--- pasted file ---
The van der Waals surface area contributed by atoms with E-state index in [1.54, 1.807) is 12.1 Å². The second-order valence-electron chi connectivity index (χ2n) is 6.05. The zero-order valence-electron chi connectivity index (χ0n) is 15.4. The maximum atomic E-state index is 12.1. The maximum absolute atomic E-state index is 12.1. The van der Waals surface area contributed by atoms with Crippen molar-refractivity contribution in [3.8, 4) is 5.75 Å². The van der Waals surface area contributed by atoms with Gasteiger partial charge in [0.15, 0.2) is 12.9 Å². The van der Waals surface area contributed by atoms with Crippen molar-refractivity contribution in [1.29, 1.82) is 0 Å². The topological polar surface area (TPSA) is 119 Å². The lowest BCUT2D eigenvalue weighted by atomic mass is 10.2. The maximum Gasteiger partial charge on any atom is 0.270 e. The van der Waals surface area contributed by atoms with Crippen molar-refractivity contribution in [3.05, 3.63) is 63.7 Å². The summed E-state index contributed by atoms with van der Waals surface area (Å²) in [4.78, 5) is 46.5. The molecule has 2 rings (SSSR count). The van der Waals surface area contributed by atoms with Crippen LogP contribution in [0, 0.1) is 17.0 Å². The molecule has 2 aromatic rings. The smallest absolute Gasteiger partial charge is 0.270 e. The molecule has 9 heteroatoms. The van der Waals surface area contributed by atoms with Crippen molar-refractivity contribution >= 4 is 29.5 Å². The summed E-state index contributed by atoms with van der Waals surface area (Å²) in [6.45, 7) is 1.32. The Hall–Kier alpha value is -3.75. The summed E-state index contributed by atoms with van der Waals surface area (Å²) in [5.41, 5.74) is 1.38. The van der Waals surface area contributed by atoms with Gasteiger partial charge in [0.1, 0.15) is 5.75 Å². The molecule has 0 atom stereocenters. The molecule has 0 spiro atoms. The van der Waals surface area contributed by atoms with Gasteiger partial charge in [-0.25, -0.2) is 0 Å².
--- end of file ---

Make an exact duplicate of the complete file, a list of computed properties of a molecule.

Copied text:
The van der Waals surface area contributed by atoms with E-state index in [1.54, 1.807) is 12.1 Å². The second-order valence-electron chi connectivity index (χ2n) is 6.05. The zero-order valence-electron chi connectivity index (χ0n) is 15.4. The maximum atomic E-state index is 12.1. The maximum absolute atomic E-state index is 12.1. The van der Waals surface area contributed by atoms with Crippen molar-refractivity contribution in [3.8, 4) is 5.75 Å². The van der Waals surface area contributed by atoms with Gasteiger partial charge in [0.15, 0.2) is 12.9 Å². The van der Waals surface area contributed by atoms with Crippen molar-refractivity contribution in [1.29, 1.82) is 0 Å². The topological polar surface area (TPSA) is 119 Å². The lowest BCUT2D eigenvalue weighted by atomic mass is 10.2. The maximum Gasteiger partial charge on any atom is 0.270 e. The van der Waals surface area contributed by atoms with Crippen molar-refractivity contribution in [3.05, 3.63) is 63.7 Å². The summed E-state index contributed by atoms with van der Waals surface area (Å²) in [4.78, 5) is 46.5. The molecule has 2 rings (SSSR count). The van der Waals surface area contributed by atoms with Crippen LogP contribution in [0, 0.1) is 17.0 Å². The molecule has 2 aromatic rings. The smallest absolute Gasteiger partial charge is 0.270 e. The molecule has 9 heteroatoms. The van der Waals surface area contributed by atoms with Crippen molar-refractivity contribution >= 4 is 29.5 Å². The summed E-state index contributed by atoms with van der Waals surface area (Å²) in [6.45, 7) is 1.32. The Hall–Kier alpha value is -3.75. The summed E-state index contributed by atoms with van der Waals surface area (Å²) in [5.41, 5.74) is 1.38. The van der Waals surface area contributed by atoms with Gasteiger partial charge in [0.1, 0.15) is 5.75 Å². The molecule has 0 atom stereocenters. The molecule has 0 spiro atoms. The van der Waals surface area contributed by atoms with Gasteiger partial charge in [-0.25, -0.2) is 0 Å².